- Associated Press - Wednesday, December 7, 2011

NEW YORK (AP) - Flat, hard packages will be welcome this year. Tablet computers are extremely popular, and electronic reading devices such as the Kindle have matured and come down in price.

Which one to get? That’s mostly a matter of your budget. The iPad and other full-blown tablets are more expensive, but they do virtually everything better. Consider pooling money from friends or family for a better device.

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If you have more than $300 to spend, go for one of these full-size tablets. They have color screens that are about 9 inches diagonally, and they have built-in cameras:

_ Apple iPad 2 ($499)

The device that made tablet computing mainstream still reigns, outselling all others combined. It’s thinner than competing tablets and has access to an unparalleled array of applications: half a million, of which 140,000 are adapted for the iPad’s 9.7-inch screen.

That means more good games, more useful reference apps and more entertainment options. The range of third-party book apps also means the iPad beats dedicated e-readers at their own game by giving users the ability to read books purchased from any store. The large screen displays documents comfortably.

The basic model has 16 gigabytes of memory. More expensive versions have more memory and can also be bought with built-in access to AT&T’s or Verizon’s cellular network. Cellular service comes with a separate monthly fee of $15 and up, but there’s no contract requirement, so your gift won’t burden a loved-one with a big financial commitment.

_ Sony Tablet S ($500)

There are a slew of tablets from Samsung, Sony, LG and other manufacturers built around Google Inc.’s Android software. From a hardware standpoint, they’re not much different from the iPad, through most of them are thicker, and they’re available in a range of sizes.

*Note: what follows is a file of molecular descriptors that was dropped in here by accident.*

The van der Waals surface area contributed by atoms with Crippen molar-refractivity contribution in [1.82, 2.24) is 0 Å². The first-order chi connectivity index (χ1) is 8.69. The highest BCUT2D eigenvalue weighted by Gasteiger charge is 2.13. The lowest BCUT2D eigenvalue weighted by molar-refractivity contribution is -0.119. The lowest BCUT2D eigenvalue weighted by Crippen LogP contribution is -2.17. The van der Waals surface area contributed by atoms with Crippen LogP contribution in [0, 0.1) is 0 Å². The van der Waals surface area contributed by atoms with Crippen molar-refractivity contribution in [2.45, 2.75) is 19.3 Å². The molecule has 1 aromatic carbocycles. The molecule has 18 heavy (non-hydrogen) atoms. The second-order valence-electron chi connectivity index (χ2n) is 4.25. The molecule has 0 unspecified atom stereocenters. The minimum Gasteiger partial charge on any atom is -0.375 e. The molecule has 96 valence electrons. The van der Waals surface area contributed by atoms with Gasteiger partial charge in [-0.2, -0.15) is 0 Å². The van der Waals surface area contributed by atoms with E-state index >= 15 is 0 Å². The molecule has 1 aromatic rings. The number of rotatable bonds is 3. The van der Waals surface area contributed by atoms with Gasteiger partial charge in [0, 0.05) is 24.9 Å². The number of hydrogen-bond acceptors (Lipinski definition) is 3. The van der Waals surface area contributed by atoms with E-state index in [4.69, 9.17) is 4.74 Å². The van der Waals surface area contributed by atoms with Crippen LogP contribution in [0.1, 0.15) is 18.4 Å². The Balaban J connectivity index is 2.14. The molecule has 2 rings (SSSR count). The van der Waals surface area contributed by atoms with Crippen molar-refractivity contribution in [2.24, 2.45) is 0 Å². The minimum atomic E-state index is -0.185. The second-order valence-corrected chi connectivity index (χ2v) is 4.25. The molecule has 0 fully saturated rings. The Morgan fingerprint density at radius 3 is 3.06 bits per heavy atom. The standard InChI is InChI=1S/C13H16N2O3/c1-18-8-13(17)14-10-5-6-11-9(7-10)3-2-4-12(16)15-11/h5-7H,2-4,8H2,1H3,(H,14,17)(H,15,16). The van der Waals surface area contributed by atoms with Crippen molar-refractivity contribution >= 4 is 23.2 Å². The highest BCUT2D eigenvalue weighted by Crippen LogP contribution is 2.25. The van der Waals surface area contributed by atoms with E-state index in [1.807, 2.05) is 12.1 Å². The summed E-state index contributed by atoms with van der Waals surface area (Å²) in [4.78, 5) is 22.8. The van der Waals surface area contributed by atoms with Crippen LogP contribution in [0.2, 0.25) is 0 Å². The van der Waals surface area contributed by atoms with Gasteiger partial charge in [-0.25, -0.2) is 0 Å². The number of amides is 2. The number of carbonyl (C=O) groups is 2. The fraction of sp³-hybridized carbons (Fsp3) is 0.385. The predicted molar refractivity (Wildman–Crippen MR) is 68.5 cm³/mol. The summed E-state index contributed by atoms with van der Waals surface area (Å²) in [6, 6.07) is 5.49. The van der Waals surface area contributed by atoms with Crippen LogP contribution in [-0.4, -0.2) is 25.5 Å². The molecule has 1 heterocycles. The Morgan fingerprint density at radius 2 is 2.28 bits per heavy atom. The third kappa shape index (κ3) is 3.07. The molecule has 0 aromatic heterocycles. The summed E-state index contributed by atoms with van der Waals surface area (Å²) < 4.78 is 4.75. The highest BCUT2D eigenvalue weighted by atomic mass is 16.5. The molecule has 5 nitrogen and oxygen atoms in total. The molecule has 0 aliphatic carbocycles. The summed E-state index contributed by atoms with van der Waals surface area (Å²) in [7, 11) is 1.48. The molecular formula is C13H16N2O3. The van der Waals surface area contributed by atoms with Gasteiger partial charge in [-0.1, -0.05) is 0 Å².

The Tablet S stands out by including an infrared emitter, which makes it usable as a large universal remote control. It also plays some PlayStation games.

It has a 9.4-inch screen, slightly smaller than the iPad’s. It runs the latest version of Android, which is specially designed for tablets and is slick. But the selection of third-party applications doesn’t match the iPad’s in quantity or quality.

_ Asus Eee Pad Transformer ($389)

The Transformer is a reasonably priced Android tablet that doubles as a “netbook,” or small laptop, if you buy an accessory keyboard dock for $109. You can get an accessory keyboard for any tablet, but the Transformer’s attaches securely, and the combination folds up like a laptop. The keyboard has a touchpad, extra ports and an additional power pack, which prolongs battery life.

The keyboard makes this tablet a good choice for those who want to write a lot or just want the familiar feel of a keyboard and touchpad. Other tablets are typically better for reading and viewing content, not creating it.

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